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Kay Ellington has worked in management for a variety of media companies including Gannett, Cox Communications, Knight-Ridder, and the New York Times Regional Group, from Texas to New York to California to the Southeast and back again to Texas. She is the coauthor, with Barbara Brannon, of the West Texas novel The Paragraph Ranch.
Kimberly Meyer holds a doctoral degree in Literature and Creative Writing from the University of Houston, where she was the recipient of several fellowships and grants.
She teaches in The Human Situation sequence for the Honors College at the University of Houston as well as courses in Creative Writing. Her essays and poetry have appeared in a variety of journals and magazines, including The Best American Travel Writing, Ploughshares, The Kenyon Review, Ecotone, The Oxford American, The Georgia Review, Agni, The Southern Review, and Third Coast.
An audio-documentary she produced aired on Public Radio International's This American Life. Her work has been nominated for a Pushcart Prize and has been awarded a Houston Arts Alliance grant and an Inprint/Michener Fellowship in Non-Fiction, and she has received fellowships to attend the Bread Loaf Writer's Conference and the Vermont Studio Center.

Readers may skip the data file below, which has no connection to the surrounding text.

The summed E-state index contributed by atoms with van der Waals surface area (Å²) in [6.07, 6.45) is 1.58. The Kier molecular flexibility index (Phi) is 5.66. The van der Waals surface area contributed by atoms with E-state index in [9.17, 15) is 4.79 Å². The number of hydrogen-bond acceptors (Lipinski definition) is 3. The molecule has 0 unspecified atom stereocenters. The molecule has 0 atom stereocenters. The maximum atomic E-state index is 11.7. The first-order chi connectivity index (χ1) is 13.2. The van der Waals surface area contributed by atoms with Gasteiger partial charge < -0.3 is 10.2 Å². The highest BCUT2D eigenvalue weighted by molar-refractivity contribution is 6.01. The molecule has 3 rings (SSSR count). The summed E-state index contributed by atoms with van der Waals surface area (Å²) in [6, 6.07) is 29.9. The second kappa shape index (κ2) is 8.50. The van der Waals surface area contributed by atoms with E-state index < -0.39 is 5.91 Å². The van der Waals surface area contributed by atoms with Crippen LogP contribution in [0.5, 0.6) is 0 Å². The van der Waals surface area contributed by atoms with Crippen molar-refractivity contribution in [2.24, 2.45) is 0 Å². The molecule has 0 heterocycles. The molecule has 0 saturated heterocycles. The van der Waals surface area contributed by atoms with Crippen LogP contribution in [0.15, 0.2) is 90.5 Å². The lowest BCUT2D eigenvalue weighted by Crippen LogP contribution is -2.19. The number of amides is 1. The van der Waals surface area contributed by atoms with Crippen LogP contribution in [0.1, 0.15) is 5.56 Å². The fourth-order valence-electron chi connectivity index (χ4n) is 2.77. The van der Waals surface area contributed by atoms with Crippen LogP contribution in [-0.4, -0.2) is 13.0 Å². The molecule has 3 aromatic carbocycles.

She lives in Houston with her husband and three daughters.
When Houstonian Kimberly Meyer became a mother during her senior year of college, her life changed in ways she could never expect. She had always thought she would travel, but had to set that goal aside. But she never gave up the dream of finding meaning through journey. Years later, she also wanted to share the experience with her oldest daughter, now in college.